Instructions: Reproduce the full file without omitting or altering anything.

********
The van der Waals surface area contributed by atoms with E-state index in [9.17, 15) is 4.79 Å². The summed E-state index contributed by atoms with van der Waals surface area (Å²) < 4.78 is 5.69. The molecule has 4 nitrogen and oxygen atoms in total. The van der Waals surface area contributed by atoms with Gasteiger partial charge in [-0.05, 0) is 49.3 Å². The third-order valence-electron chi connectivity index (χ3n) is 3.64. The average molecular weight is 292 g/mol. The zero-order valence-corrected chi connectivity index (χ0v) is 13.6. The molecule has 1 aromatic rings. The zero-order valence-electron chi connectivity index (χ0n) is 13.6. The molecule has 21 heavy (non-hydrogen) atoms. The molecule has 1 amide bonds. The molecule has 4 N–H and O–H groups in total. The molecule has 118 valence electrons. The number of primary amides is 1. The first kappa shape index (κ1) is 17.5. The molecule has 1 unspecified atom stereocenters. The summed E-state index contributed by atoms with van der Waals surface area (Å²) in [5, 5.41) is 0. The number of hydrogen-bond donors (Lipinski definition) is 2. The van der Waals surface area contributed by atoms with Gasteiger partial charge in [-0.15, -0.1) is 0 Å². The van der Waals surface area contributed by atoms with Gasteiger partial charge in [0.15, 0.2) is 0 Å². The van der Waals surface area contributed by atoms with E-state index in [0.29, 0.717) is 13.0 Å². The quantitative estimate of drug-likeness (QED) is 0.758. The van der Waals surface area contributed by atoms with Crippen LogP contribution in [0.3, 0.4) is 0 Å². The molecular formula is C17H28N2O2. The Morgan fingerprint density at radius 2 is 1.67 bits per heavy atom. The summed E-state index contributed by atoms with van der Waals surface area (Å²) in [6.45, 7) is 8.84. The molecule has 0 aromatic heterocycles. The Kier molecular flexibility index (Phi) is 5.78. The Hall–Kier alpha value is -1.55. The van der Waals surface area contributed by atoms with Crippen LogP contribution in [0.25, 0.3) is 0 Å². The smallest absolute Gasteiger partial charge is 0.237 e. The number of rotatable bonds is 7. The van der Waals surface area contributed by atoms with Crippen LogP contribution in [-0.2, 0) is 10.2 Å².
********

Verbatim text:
The van der Waals surface area contributed by atoms with E-state index in [9.17, 15) is 4.79 Å². The summed E-state index contributed by atoms with van der Waals surface area (Å²) < 4.78 is 5.69. The molecule has 4 nitrogen and oxygen atoms in total. The van der Waals surface area contributed by atoms with Gasteiger partial charge in [-0.05, 0) is 49.3 Å². The third-order valence-electron chi connectivity index (χ3n) is 3.64. The average molecular weight is 292 g/mol. The zero-order valence-corrected chi connectivity index (χ0v) is 13.6. The molecule has 1 aromatic rings. The zero-order valence-electron chi connectivity index (χ0n) is 13.6. The molecule has 21 heavy (non-hydrogen) atoms. The molecule has 1 amide bonds. The molecule has 4 N–H and O–H groups in total. The molecule has 118 valence electrons. The number of primary amides is 1. The first kappa shape index (κ1) is 17.5. The molecule has 1 unspecified atom stereocenters. The summed E-state index contributed by atoms with van der Waals surface area (Å²) in [5, 5.41) is 0. The number of hydrogen-bond donors (Lipinski definition) is 2. The van der Waals surface area contributed by atoms with Gasteiger partial charge in [-0.15, -0.1) is 0 Å². The van der Waals surface area contributed by atoms with Gasteiger partial charge in [0.15, 0.2) is 0 Å². The van der Waals surface area contributed by atoms with E-state index in [0.29, 0.717) is 13.0 Å². The quantitative estimate of drug-likeness (QED) is 0.758. The van der Waals surface area contributed by atoms with Crippen LogP contribution in [0.3, 0.4) is 0 Å². The molecular formula is C17H28N2O2. The Morgan fingerprint density at radius 2 is 1.67 bits per heavy atom. The summed E-state index contributed by atoms with van der Waals surface area (Å²) in [6.45, 7) is 8.84. The molecule has 0 aromatic heterocycles. The Kier molecular flexibility index (Phi) is 5.78. The Hall–Kier alpha value is -1.55. The van der Waals surface area contributed by atoms with Crippen LogP contribution in [0.25, 0.3) is 0 Å². The smallest absolute Gasteiger partial charge is 0.237 e. The number of rotatable bonds is 7. The van der Waals surface area contributed by atoms with Crippen LogP contribution in [-0.2, 0) is 10.2 Å².